to this prediction of the material theory, there was noperceivable shift of the rays.

    Hertzs experiments did not, however, end the debatebetween material and aetherial theories. Quite tothe contrary, the debate not only continued, but nowfocused principally on the problems touched on byHertzs experiments, and eventually led to diametricallyopposed results. Supporters of the material theorywere encouraged by the deflection of the rays in amagnetic field, and at the same time they were able toaccount for Hertzs results in terms of their own theoryby saying that an unexpected effect or an as yet unknownphenomenon had in some way masked the electrostaticcharacteristics of the cathode rays. It is from this pointof view and with the precise purpose of eliminatingspurious effects present in Hertzs experiments, that inmy opinion we must interpret, for example, Perrinsexperiment of 1895 [6].

    Figure 3. Perrins apparatus to detect an eventual charge of the cathode rays.

    In 1895 Perrin repeated Hertzs experiment on chargecarrying, but with an important variation. The twocoaxial cylinders ( and ), which in the arrangementadopted by Hertz were placed outside the vacuum tube,in this case were placed inside the tube to eliminate thescreening effect of the glass. The apparatus used byPerrin is illustrated in schematic form in figure 3.

    The two metal cylinders ABCD and EFGH had twosmall openings, and , to allow the cathode rays toenter them. The cathode was formed of an electrodeN, and the anode of the protection cylinder EFGH.With this apparatus Perrin observed that when the beamof cathode rays entered cylinder ABCD, invariablythe cylinder became charged with negative electricity.If, however, the equipment was placed in a magneticfield, so that the cathode rays could no longer entercylinder ABCD, the cylinder was not charged. Perrinhence concluded: Cathode rays are therefore chargesof negative electricity.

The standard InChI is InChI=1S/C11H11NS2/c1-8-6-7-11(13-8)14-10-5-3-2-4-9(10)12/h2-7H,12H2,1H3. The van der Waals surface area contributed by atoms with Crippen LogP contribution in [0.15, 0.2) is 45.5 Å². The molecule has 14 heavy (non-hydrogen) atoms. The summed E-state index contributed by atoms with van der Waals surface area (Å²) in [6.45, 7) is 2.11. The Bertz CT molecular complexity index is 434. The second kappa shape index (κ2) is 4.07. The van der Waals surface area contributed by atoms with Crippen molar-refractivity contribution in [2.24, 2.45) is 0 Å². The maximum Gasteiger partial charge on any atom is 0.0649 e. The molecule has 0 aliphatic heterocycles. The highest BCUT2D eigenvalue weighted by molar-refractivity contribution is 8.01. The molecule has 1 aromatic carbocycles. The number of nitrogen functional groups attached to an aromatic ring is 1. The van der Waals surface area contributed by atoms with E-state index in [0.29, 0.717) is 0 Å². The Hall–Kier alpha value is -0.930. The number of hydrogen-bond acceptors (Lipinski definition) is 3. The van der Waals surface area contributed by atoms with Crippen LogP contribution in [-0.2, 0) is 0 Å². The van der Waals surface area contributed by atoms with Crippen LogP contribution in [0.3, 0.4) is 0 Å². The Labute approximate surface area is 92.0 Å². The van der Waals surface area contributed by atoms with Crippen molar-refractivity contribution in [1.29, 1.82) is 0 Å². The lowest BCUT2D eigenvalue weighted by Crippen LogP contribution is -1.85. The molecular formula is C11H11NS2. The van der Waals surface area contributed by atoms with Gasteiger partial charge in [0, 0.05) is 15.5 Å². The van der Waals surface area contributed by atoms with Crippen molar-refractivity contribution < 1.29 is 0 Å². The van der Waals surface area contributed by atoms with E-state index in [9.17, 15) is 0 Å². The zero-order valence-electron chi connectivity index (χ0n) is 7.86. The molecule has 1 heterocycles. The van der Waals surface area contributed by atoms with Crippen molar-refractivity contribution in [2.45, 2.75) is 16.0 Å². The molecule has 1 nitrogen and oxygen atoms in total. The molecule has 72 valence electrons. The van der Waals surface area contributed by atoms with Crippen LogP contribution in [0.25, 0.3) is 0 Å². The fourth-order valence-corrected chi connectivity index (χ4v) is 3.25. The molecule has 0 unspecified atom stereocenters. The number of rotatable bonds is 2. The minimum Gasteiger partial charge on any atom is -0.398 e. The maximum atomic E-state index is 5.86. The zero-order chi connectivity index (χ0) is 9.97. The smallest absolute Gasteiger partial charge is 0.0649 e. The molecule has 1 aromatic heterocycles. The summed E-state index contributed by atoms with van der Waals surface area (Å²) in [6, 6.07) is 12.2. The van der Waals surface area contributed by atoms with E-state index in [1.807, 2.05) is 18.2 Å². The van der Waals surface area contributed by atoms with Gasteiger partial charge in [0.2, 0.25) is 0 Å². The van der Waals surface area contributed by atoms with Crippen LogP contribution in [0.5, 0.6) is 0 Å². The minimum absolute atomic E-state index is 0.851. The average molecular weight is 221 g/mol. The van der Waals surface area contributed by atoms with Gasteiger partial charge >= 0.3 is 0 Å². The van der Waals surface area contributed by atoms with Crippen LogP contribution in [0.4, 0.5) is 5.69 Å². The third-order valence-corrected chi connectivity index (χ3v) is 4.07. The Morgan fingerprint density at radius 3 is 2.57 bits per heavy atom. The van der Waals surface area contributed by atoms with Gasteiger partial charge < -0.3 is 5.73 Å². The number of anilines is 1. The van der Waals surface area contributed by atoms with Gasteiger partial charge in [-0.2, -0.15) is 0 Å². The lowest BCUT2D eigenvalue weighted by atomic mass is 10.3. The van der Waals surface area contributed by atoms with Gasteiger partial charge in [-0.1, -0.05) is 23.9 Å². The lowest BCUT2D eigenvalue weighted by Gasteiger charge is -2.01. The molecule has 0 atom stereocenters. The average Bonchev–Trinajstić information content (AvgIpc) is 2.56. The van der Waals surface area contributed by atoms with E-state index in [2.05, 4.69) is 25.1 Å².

Despite Perrins results, the material theory stillhad to come to terms with Hertzs objection, when hedemonstrated that the cathode rays were not deflectedby an electric field. Several supporters of the materialtheory had repeated Hertzs experiment but had alwaysobtained the old result. In the meantime, yet anotherobjection to the material theory had arisen.

    In 1894 Lenard, one of the most strenuous supportersof the wave nature of cathode rays, used an observationmade by Hertz in 1892 [7]according to whichcathode rays seemed to be capable of passing throughthin metal filmsto design a new type of vacuumtube, in which the wall of the tube opposite the cathode(which in normal conditions blocked the cathode rays)was replaced with a metal film, having small enoughthickness to be passed through by cathode rays (e.g.a thickness of about 0.003 mm for aluminium). Thisisolated the cathode rays from the discharge tube,enabling them to be studied under a wide range ofconditions. Lenard [8] proceeded with a systematicstudy of the absorption of these rays by the variousmaterials. As cathode rays could pass through metalfilms that were impenetrable to atoms (they were oftenused to separate hydrogen or other gases, on one side,from a good vacuum, on the other), according to Lenardthey could not be considered atoms but had to beregarded rather as waves. This was the state of thedebate on cathode rays when Roentgen announced hisdiscovery of x-rays in 1895 [9].

  • 136 N Robotti

    Figure 4. Thomsons apparatus to detect the deflection of the cathode rays by an electric field.

    2. The corpuscle